Every year we all have that annual problem. No, not vine weevil in our geums but the problem of Christmas tree disposal - what to do when the decorations are back in the box and the last turkey leg has finally made it out of the fridge? In a modern centrally heated house what actually remains of the tree is usually a pile of needles on the carpet and a desiccated skeleton - memories of what a few weeks ago was a very expensive purchase. There are a number of options for disposal and as gardeners we are perhaps more environmentally aware than most - so here are a few suggestions.
If a shredder is available, most if not all of the tree can be reduced to a mulch that can be used immediately on paths or added to the compost heap for later use.
Short lengths of branches can be bundled up, tied with string, and placed in an out of the way spot for insects to use as a refuge.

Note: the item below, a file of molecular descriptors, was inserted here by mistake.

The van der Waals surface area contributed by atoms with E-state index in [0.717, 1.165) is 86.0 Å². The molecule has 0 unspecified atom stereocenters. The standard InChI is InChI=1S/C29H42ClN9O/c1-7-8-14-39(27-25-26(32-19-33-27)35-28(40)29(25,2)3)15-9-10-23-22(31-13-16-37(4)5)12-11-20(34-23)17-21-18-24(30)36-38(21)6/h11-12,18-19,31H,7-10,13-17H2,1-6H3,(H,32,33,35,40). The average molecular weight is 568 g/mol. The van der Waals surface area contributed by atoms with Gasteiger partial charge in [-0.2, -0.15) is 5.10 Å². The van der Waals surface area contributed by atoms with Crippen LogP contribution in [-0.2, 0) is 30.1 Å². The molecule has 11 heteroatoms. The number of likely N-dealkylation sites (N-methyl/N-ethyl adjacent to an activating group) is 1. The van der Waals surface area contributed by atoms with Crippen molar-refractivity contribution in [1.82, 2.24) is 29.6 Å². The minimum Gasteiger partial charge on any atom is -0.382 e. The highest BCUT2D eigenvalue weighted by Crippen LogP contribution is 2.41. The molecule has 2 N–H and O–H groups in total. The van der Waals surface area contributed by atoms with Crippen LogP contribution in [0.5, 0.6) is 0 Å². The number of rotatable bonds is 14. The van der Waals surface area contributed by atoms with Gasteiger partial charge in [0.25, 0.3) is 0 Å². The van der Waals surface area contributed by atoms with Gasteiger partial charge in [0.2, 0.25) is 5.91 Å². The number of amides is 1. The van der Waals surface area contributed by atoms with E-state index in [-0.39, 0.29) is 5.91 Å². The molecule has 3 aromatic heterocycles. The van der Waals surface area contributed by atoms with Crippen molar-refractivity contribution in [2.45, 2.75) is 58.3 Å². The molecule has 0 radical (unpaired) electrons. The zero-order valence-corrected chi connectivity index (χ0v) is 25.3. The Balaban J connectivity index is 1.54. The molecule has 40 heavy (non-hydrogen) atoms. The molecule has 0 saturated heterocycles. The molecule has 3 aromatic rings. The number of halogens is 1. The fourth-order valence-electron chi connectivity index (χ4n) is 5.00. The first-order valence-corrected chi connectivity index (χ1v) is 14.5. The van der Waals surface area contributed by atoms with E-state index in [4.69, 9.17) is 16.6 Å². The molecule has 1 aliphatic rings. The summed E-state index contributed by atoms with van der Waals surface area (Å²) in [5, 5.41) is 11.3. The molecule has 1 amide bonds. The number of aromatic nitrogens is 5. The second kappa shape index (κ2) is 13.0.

A resourceful neighbour turned his tree into a feeding station for birds. Staked on the edge of a flower border the branches were hung with an assortment of feeders and home made fat balls while the matrix of branches gave small birds extra protection from the local sparrow hawk.
If space is limited or you simply want to dispose of the tree there are a number of collection services available. Chopped up and placed in your green bin, the council will take it away as part of your green waste service. Sometimes the very supplier that sold you the tree will collect and recycle it for a small fee - usually £10 to £15 pounds. If you want to recycle and in turn help out a good cause a number of local charities offer a collection service. With an army of volunteers our local hospice collects your tree for £10 with all the money boosting their much needed funds.
An ingenious use for your tree is in the field of aquaculture. Some local fisheries will take your tree and actually throw them in the lake. They create a safe haven for small fish protecting them from predators such as pike, perch, or cormorants as well as offering ideal spawning areas for many of the UK’s native fish.
Finally there’s always the wood burner or a visit to the local tip. We’d love to know what you do. Any other suggestions?